This year I decided to opt for natural dyes on my Easter eggs. And there are many good reasons to do that, too! First of all, it’s natural, so you don’t have to worry about ingesting any chemicals by chance. Secondly, it’s cheap: you use parts of the plant you would normally throw out (pits, leaves etc.). And above all, dyeing naturally is fun. The colors are nice and tame, and you never know for sure what you’re gonna get. I’ve tried a few things and not all of them had great results. Avocado pits, for example, were supposed to create a beautiful shade of pink, but they didn’t create any color at all. In a similar way, blueberries didn’t make the dark blue I was expecting, but an ugly gray not even worth mentioning. However, I got a nice gradient of colors from a couple of plants:
What you need:
- hard-boiled eggs (white)
- stainless steel pot
- white onion leaves for orange dye
- curry powder for yellow dye
- white vinegar
- containers for dyeing
- (optional) cooking oil for polish
For the orange dye, the proportion is one handful of onion leaves to one cup of water and 1 tsp vinegar. Bring to a boil in a covered stainless steel pot, then allow to simmer for a little bit. The water should be brown-orange in color. Strain the leaves. Place your hard boiled eggs in one or more containers and pour the dye over them. The color will start adhering very quickly, and it will become more intense in time. The darkest of my eggs was dyed for 24 hours while the lightest for 1 hour. When the dye cools, you can move the container with the eggs to the fridge, do the eggs don’t spoil if you decide to leave them for longer.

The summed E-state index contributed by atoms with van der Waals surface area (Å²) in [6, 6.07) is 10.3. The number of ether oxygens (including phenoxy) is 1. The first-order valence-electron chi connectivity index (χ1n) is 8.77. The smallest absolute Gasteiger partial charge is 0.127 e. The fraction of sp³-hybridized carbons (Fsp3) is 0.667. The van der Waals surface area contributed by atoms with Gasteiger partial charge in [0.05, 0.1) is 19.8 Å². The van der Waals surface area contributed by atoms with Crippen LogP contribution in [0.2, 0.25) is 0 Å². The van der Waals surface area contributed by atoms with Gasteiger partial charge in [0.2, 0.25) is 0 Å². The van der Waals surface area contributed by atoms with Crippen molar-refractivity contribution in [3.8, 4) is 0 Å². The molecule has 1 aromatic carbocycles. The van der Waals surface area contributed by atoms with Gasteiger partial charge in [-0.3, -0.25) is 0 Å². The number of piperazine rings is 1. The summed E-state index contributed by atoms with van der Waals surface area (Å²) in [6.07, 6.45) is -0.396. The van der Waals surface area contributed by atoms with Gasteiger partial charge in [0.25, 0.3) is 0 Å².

For the yellow dye, you would normally use turmeric powder. Since I didn’t have that in the house, I decided to use curry, which also contains turmeric – and it worked just fine. The proportion here is 1 tbsp curry powder to 1 cup water and 1 tbsp vinegar. Again, bring to a boil in a stainless steel pot and simmer a little before pouring over the hard boiled eggs. If the dye doesn’t cover them completely, don’t worry – you can move the eggs around with a spoon, which will create rather pleasant lines and designs. Straining curry powder can be a little difficult so I skipped this step, which resulted in the color adhering differently, and cute little speckles on the egg. Again, you can leave the eggs in the dye anywhere between an hour and a day, making sure to transfer them to the fridge after the dye is cooled.
You can polish your eggs with a little cooking oil and a paper towel, but I left mine matte. That’s it! Do you think you’ll dive into natural egg dyeing this Easter?